While Kansas City's slow-smoked barbecue might get all the fanfare, its burgers are worth chasing down. From big-and-juicy mega patties on chewy onion rolls to skinny-and-savory sliders on fluffy buns, there are a ton of delicious options to choose from. Throw in some crispy tater tots and a rich, smooth milkshake, and you've found yourself a Midwestern meal as American as apple pie. If you’re looking for a great burger in the KC area, swing by one of these great burger joints.
When it’s 2 a.m. and you're hankering for a burger and a shake, there's really only one place worth going to: Town Topic. Open 24 hours a day, the downtown location on Broadway is an old-school diner, where the patties are greasy and the waitress calls you "hun."
When the first location opened in the late 1930s, the burgers sold for 5 cents each. The prices have come up a bit since then, but it's still one of the best KC sites to find a cheap-yet-tasty burger. A single patty rings up at around $3. The low price is a result of its complete lack of muss or fuss—just juicy patties with some grilled onions on a steamed bun. Toss in some matchstick fries and a shake, and it's the perfect way to end a night out on the town—or recover from one.
Pro tip: This place is small. If you want to order food during peak hours, you might be better off opting for takeout.
If you're looking for a burger with a lot of personality and myriad combinations to try, it's hard to beat BRGR in KC's Power and Light District. In addition to the standard ground chuck and short rib blended patty, you have the option to get your burger made with local all-natural beef, ground turkey or bison meat. And that's just to start. There's also a wide selection of buns to choose from, including an onion bun, egg roll, sourdough, and brioche bun—proving no burger staple is a given at BRGR.
The menu boasts an impressive selection of both traditional and out-of-the-box flavor combos—like the Fast Cow. With espresso-encrusted bleu cheese (you read that right), rosemary aioli, arugula, caramelized onions and bacon all smothered across a patty that sits atop an English muffin, it's hard to tell where your tastebuds will go next with each and every bite.
Pair any one of their burgers with an order of the "Not-So-Standard Tots." At $12 a pop, they aren't exactly cheap, but they are shareable. For a real adventure, try the totchos. The crispy tater tots topped with gooey cheese, pico de gallo, black beans and jalapeños, make for an interesting—not to mention calorie-packed—spin on a Tex-Mex classic.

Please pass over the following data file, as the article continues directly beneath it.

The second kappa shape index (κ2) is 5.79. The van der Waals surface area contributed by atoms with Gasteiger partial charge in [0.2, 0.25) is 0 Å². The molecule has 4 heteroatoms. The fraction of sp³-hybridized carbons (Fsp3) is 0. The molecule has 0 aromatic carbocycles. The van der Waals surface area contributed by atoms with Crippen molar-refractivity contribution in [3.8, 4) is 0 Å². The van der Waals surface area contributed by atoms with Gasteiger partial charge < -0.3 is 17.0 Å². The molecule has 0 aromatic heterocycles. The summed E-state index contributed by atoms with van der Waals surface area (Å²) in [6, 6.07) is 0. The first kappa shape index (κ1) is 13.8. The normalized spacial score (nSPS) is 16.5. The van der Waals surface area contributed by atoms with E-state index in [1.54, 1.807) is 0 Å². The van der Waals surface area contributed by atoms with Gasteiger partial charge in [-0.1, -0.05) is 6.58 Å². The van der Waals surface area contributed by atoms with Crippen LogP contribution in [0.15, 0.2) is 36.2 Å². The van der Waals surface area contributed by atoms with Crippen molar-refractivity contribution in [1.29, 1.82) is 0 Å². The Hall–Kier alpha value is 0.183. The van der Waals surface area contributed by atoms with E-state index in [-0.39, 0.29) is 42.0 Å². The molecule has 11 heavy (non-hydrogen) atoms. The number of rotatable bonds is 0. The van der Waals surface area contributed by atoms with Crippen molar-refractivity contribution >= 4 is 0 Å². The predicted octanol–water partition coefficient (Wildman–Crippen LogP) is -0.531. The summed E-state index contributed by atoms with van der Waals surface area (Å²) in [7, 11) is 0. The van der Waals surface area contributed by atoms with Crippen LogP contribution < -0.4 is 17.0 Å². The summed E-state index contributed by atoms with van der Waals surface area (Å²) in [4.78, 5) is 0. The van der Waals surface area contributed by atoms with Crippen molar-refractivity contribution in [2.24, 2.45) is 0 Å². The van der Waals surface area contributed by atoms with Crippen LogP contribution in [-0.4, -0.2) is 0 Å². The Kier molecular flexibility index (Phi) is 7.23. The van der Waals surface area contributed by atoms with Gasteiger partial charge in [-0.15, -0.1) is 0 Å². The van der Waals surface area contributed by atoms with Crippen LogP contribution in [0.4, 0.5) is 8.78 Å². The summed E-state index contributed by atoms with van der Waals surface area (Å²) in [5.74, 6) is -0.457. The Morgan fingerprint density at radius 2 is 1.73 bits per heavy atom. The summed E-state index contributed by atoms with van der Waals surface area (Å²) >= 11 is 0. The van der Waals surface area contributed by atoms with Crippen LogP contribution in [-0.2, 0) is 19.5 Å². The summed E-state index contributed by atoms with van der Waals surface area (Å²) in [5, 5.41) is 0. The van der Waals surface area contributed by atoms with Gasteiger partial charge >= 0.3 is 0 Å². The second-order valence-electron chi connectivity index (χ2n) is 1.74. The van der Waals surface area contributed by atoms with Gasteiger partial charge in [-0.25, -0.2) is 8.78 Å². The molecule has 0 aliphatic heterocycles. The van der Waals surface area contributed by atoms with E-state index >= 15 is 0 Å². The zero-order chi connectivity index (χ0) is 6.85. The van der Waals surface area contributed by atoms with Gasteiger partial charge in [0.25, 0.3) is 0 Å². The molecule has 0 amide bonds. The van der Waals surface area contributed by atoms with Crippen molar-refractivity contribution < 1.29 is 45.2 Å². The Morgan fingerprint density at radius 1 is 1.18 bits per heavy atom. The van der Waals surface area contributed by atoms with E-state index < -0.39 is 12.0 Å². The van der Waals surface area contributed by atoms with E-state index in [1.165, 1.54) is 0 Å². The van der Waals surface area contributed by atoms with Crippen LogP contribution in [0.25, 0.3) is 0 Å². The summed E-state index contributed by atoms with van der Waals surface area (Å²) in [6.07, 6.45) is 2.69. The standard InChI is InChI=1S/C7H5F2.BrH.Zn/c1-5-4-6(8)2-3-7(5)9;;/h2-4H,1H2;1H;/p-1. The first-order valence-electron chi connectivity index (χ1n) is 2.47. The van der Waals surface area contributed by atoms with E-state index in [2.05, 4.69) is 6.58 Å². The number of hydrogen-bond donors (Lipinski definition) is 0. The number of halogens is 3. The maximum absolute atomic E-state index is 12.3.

Pro tip: For a lighter side dish, try the charred broccoli. The crunchy florets are cooked with chile oil and a sprinkle of parmesan that makes for a healthier—yet still crispy—alternative to fries.
You wouldn't call Max's Burgers and Gyros "fancy," but then again, it's not trying to be. The first thing you see when you pop into this West Waldo hole-in-the-wall is a backlit, all-caps menu board that looks like it hasn't been touched since it was installed. Small knickknacks sit in plain view behind the counter, and the red swivel-seat barstools and checkered tile floor complement the Coca-Cola paraphernalia nicely. The cafe's decor might be a little dated—but it's not a grimy dive. Everything is scrubbed clean and well maintained.
Nowhere is this high standard of care more evident than in the food. Well-seasoned burgers are served on light, fluffy buns and dressed to order with lettuce, onion and pickle. The ingredients are simple, but it works. Add in some curly fries or tater tots, and an ice-cold soda, and all the flavors work together like a finely tuned orchestra.
Pro tip: When the weather is decent, enjoy your meal out on the patio.
This Independence, Missouri hot spot is a bit of a hike to get to, but it's become a sort of destination drive-thru. Locals cherish it. Kansas Citians road trip to it. It's a whole thing. Much like its chain counterpart White Castle, the burgers are thin and greasy and seasoned to perfection. For some, the sound of the foil as you unwrap your sandwich is enough to bring tears to your eyes—the deeply rooted nostalgia for this place is just that strong.
You can round out your burger with any number of deep-fried sides, including the quintessential tater tots. But the real draw here are the stuff spudz. Crispy potatoes, stuffed with creamy cheese with a spicy finish—they are the perfect pairing to the simple-yet-flavorful burgers. Afterward, treat yourself to a Peach Nehi float (another local favorite) or one of more than a dozen different shake flavors.
This bar and grill located near the intersection of West 43rd and Summit appears to operate by the motto "Go big, or go home." At about a quarter pound, Westport's "Mini" Market Burger is the size of a standard burger at your average American restaurant, and the Flea Market Burger has over a half-pound of ground chuck. But neither compares to the "Super" Flea. The five-patty burger—yes, five—is served with cheese and bacon, with two pounds of fries on the side. Finish it all in 30 minutes, and you get a t-shirt, your picture on the wall, and likely a recommendation to seek immediate medical attention.
Place your order at the bar, as servers only bring drinks—and the drink menu is unsurprisingly extensive. At any given time, the bar has 44 different brews to choose from, along with a wide selection of cocktails and sodas. The menu also features some other Midwestern delicacies like fried ravioli, potato skins and chili.
Pro tip: Westport only accepts cash—no credit cards, checks or anything other than good, old-fashioned American currency. If you don't have enough on-hand, however, don't fret. An ATM is available on site.